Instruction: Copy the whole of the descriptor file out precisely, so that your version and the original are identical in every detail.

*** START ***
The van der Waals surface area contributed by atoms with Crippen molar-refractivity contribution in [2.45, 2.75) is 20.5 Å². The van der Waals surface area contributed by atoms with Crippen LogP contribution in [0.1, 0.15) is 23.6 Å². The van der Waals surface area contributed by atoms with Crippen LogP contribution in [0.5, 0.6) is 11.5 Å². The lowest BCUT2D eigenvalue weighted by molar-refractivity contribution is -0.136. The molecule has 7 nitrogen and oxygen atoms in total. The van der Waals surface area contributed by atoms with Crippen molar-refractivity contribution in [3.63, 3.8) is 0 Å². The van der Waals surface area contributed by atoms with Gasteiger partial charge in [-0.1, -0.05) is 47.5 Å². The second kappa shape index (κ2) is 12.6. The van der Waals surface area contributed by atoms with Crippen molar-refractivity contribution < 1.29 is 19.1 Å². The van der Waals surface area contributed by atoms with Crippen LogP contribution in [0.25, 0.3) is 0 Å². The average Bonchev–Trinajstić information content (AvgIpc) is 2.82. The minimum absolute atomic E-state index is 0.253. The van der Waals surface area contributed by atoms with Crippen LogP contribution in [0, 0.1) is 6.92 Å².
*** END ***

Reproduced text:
The van der Waals surface area contributed by atoms with Crippen molar-refractivity contribution in [2.45, 2.75) is 20.5 Å². The van der Waals surface area contributed by atoms with Crippen LogP contribution in [0.1, 0.15) is 23.6 Å². The van der Waals surface area contributed by atoms with Crippen LogP contribution in [0.5, 0.6) is 11.5 Å². The lowest BCUT2D eigenvalue weighted by molar-refractivity contribution is -0.136. The molecule has 7 nitrogen and oxygen atoms in total. The van der Waals surface area contributed by atoms with Crippen molar-refractivity contribution in [3.63, 3.8) is 0 Å². The van der Waals surface area contributed by atoms with Gasteiger partial charge in [-0.1, -0.05) is 47.5 Å². The second kappa shape index (κ2) is 12.6. The van der Waals surface area contributed by atoms with Crippen molar-refractivity contribution < 1.29 is 19.1 Å². The van der Waals surface area contributed by atoms with Crippen LogP contribution in [0.25, 0.3) is 0 Å². The average Bonchev–Trinajstić information content (AvgIpc) is 2.82. The minimum absolute atomic E-state index is 0.253. The van der Waals surface area contributed by atoms with Crippen LogP contribution in [0, 0.1) is 6.92 Å².